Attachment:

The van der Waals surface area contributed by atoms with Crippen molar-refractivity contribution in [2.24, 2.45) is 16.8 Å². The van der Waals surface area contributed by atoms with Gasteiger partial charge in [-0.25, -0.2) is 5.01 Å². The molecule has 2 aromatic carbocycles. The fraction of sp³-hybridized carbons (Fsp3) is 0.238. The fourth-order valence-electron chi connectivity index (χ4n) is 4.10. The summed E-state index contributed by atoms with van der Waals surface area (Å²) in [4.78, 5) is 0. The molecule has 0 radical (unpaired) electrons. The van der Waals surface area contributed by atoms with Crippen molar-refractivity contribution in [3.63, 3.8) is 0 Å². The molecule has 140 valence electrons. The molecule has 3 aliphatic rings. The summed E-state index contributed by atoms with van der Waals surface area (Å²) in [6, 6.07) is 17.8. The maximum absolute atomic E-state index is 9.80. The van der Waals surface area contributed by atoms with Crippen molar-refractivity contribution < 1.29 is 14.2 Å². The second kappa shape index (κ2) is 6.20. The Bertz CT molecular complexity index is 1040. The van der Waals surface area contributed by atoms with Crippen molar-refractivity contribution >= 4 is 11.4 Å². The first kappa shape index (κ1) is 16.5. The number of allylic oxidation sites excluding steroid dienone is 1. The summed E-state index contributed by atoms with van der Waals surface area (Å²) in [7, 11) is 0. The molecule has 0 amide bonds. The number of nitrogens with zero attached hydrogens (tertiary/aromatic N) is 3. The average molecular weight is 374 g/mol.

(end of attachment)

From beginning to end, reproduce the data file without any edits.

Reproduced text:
The van der Waals surface area contributed by atoms with Crippen molar-refractivity contribution in [2.24, 2.45) is 16.8 Å². The van der Waals surface area contributed by atoms with Gasteiger partial charge in [-0.25, -0.2) is 5.01 Å². The molecule has 2 aromatic carbocycles. The fraction of sp³-hybridized carbons (Fsp3) is 0.238. The fourth-order valence-electron chi connectivity index (χ4n) is 4.10. The summed E-state index contributed by atoms with van der Waals surface area (Å²) in [4.78, 5) is 0. The molecule has 0 radical (unpaired) electrons. The van der Waals surface area contributed by atoms with Crippen molar-refractivity contribution in [3.63, 3.8) is 0 Å². The molecule has 140 valence electrons. The molecule has 3 aliphatic rings. The summed E-state index contributed by atoms with van der Waals surface area (Å²) in [6, 6.07) is 17.8. The maximum absolute atomic E-state index is 9.80. The van der Waals surface area contributed by atoms with Crippen molar-refractivity contribution < 1.29 is 14.2 Å². The second kappa shape index (κ2) is 6.20. The Bertz CT molecular complexity index is 1040. The van der Waals surface area contributed by atoms with Crippen molar-refractivity contribution >= 4 is 11.4 Å². The first kappa shape index (κ1) is 16.5. The number of allylic oxidation sites excluding steroid dienone is 1. The summed E-state index contributed by atoms with van der Waals surface area (Å²) in [7, 11) is 0. The molecule has 0 amide bonds. The number of nitrogens with zero attached hydrogens (tertiary/aromatic N) is 3. The average molecular weight is 374 g/mol.